1986

Absolute Beginners Contacts

 Absolute Beginners Contact Sheet 1986  David Bowie is one if the easiest people to work with, he's so good in front of the camera that you can do a record cover in a single roll of film. When you are on a film shoot nothing endears you to the Director more than the ability to shoot fast.  Everything was pre-lit and tested beforehand, all it needed was for David to step into the frame and pose for three minutes.  Contact sheets can tell you a lot about both photographer and sitter, the twelve frames on a roll is now a thing of the past but back then it was the order of the day.  When you have to hand over the sheets to the publicist you never know what you will get back from the artist, sometimes with Rock Stars only a single frame from a dozen rolls is marked, sometimes they approve three or four, but that is not the case here.  In the right hand strip you can see a small X, this was the choice of David's management, safe as houses, but also kind of boring.  On the whole page you can see exactly the way David marked it up, excluding only two frames as a bad photo, ignoring seven more frames as they were OK but not great.  Then he has circled three of the frames including 4C, the one where he is smiling. The Art Director then marked a square around that same photo. I was very happy David and the AD chose it, but this surprised everyone who worked for him as he has never, before or since, smiled on a record cover.

Absolute Beginners Contact Sheet 1986

David Bowie is one if the easiest people to work with, he's so good in front of the camera that you can do a record cover in a single roll of film. When you are on a film shoot nothing endears you to the Director more than the ability to shoot fast.

Everything was pre-lit and tested beforehand, all it needed was for David to step into the frame and pose for three minutes.

Contact sheets can tell you a lot about both photographer and sitter, the twelve frames on a roll is now a thing of the past but back then it was the order of the day.

When you have to hand over the sheets to the publicist you never know what you will get back from the artist, sometimes with Rock Stars only a single frame from a dozen rolls is marked, sometimes they approve three or four, but that is not the case here.

In the right hand strip you can see a small X, this was the choice of David's management, safe as houses, but also kind of boring.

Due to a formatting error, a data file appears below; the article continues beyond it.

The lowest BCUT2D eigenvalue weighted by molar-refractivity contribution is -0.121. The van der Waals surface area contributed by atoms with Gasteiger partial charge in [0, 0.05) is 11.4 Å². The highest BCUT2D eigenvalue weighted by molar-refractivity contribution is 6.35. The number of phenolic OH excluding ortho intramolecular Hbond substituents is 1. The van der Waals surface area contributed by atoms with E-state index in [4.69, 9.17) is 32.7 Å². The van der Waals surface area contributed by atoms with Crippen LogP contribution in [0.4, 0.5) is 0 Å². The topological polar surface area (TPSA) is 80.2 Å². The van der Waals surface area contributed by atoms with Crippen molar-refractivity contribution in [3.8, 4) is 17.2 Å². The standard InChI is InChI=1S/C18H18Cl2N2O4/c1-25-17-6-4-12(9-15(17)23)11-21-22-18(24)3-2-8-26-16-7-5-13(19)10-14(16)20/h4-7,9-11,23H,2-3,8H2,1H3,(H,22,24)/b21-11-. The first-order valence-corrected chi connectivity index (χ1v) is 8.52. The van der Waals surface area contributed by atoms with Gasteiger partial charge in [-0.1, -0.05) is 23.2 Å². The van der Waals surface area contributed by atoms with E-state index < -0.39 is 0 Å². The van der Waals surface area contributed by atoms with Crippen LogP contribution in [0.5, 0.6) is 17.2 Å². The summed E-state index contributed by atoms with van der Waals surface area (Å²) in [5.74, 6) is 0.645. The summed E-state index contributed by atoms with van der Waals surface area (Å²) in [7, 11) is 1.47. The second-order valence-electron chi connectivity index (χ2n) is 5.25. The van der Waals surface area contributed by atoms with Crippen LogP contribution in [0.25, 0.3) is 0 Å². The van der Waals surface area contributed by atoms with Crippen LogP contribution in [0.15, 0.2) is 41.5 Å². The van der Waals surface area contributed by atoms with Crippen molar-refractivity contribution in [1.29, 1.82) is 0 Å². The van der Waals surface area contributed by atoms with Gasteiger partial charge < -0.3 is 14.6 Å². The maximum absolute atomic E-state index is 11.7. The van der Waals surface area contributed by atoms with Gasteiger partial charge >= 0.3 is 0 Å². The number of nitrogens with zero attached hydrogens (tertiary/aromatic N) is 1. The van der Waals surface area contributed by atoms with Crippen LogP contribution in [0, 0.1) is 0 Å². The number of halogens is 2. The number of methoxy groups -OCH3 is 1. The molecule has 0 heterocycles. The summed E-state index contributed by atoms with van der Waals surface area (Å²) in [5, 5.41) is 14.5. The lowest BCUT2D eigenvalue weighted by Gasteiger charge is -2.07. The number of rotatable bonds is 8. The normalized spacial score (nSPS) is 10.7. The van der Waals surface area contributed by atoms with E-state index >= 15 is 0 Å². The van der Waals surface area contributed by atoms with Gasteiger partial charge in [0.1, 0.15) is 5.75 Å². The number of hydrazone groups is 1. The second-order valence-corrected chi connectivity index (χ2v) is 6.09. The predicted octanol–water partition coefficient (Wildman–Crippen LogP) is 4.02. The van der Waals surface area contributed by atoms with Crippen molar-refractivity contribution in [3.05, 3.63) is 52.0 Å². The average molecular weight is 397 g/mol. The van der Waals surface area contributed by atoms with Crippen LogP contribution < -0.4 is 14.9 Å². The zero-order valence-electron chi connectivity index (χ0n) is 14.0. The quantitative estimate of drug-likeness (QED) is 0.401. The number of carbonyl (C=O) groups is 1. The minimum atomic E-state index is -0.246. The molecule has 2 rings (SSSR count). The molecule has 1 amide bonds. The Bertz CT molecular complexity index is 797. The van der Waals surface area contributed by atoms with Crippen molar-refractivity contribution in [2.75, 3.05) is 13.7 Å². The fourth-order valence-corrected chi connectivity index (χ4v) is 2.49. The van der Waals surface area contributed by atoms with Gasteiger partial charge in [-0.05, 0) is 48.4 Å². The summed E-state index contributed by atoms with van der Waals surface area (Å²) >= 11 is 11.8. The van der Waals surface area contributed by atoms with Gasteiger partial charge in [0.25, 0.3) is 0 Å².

On the whole page you can see exactly the way David marked it up, excluding only two frames as a bad photo, ignoring seven more frames as they were OK but not great.

Then he has circled three of the frames including 4C, the one where he is smiling. The Art Director then marked a square around that same photo. I was very happy David and the AD chose it, but this surprised everyone who worked for him as he has never, before or since, smiled on a record cover.

Elvis in the Yellow Coat

Elvis Costello Jumping 1986

If there is one thing Elvis Costello has in spades it's enthusiasm. No matter what it is he's doing he always puts his heart and soul into it.

Around the time of King of America we did a studio session together, all went pretty normally, we shot close portraits, half lengths, photos with a guitar, all the usual stuff.

I told him we had enough good photos and could call it a day, but he replied that he had one more thing he wanted to try. He disappeared into the dressing room and came out a few minutes later in this bright yellow coat.

On many people it would look ridiculous, but Elvis has this ability to carry clothes well and it actually suited him. It did not seem to me that you could do anything other than full length shots in this outfit, he even had these black watch plaid shoes to top off the outfit.

So I suggested he just jump up in the air a few times. He happily did this, doing his best Pete Townshend impersonations, but for the last couple of frames he flung his arms out wide creating the photo you see here.

It appeared first in the Face, we always offered Nick Logan out best work and he ran this photo across a spread. To me it sums up EC perfectly.